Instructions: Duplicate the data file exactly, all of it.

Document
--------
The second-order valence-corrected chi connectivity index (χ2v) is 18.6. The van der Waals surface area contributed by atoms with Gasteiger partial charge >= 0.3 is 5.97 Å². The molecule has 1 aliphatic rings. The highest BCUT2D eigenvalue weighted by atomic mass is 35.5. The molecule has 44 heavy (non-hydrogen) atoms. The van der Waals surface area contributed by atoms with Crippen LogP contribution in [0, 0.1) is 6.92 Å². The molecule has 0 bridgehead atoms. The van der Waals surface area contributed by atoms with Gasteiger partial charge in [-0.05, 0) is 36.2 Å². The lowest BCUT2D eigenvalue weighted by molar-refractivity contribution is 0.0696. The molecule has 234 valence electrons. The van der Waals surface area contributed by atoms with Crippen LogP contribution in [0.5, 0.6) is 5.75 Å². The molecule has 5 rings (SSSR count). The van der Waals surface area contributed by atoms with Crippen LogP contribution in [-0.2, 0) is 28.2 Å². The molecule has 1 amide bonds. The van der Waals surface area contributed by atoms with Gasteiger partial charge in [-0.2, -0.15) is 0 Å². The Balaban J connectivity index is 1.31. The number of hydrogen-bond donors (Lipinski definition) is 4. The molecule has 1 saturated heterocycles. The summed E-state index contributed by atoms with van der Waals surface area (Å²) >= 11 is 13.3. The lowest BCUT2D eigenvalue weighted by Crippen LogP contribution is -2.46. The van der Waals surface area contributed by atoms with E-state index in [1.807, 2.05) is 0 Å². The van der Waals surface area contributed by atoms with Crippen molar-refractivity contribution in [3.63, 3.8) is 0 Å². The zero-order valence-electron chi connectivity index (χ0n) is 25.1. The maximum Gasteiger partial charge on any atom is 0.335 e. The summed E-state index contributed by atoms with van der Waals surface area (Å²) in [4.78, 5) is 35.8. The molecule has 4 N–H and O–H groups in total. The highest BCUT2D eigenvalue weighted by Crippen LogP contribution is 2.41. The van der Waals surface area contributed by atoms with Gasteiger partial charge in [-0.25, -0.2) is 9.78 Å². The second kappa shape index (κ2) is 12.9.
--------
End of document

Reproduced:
The second-order valence-corrected chi connectivity index (χ2v) is 18.6. The van der Waals surface area contributed by atoms with Gasteiger partial charge >= 0.3 is 5.97 Å². The molecule has 1 aliphatic rings. The highest BCUT2D eigenvalue weighted by atomic mass is 35.5. The molecule has 44 heavy (non-hydrogen) atoms. The van der Waals surface area contributed by atoms with Crippen LogP contribution in [0, 0.1) is 6.92 Å². The molecule has 0 bridgehead atoms. The van der Waals surface area contributed by atoms with Gasteiger partial charge in [-0.05, 0) is 36.2 Å². The lowest BCUT2D eigenvalue weighted by molar-refractivity contribution is 0.0696. The molecule has 234 valence electrons. The van der Waals surface area contributed by atoms with Crippen LogP contribution in [0.5, 0.6) is 5.75 Å². The molecule has 5 rings (SSSR count). The van der Waals surface area contributed by atoms with Crippen LogP contribution in [-0.2, 0) is 28.2 Å². The molecule has 1 amide bonds. The van der Waals surface area contributed by atoms with Gasteiger partial charge in [-0.2, -0.15) is 0 Å². The Balaban J connectivity index is 1.31. The number of hydrogen-bond donors (Lipinski definition) is 4. The molecule has 1 saturated heterocycles. The summed E-state index contributed by atoms with van der Waals surface area (Å²) >= 11 is 13.3. The lowest BCUT2D eigenvalue weighted by Crippen LogP contribution is -2.46. The van der Waals surface area contributed by atoms with E-state index in [1.807, 2.05) is 0 Å². The van der Waals surface area contributed by atoms with Crippen molar-refractivity contribution in [3.63, 3.8) is 0 Å². The zero-order valence-electron chi connectivity index (χ0n) is 25.1. The maximum Gasteiger partial charge on any atom is 0.335 e. The summed E-state index contributed by atoms with van der Waals surface area (Å²) in [4.78, 5) is 35.8. The molecule has 4 N–H and O–H groups in total. The highest BCUT2D eigenvalue weighted by Crippen LogP contribution is 2.41. The van der Waals surface area contributed by atoms with Gasteiger partial charge in [-0.25, -0.2) is 9.78 Å². The second kappa shape index (κ2) is 12.9.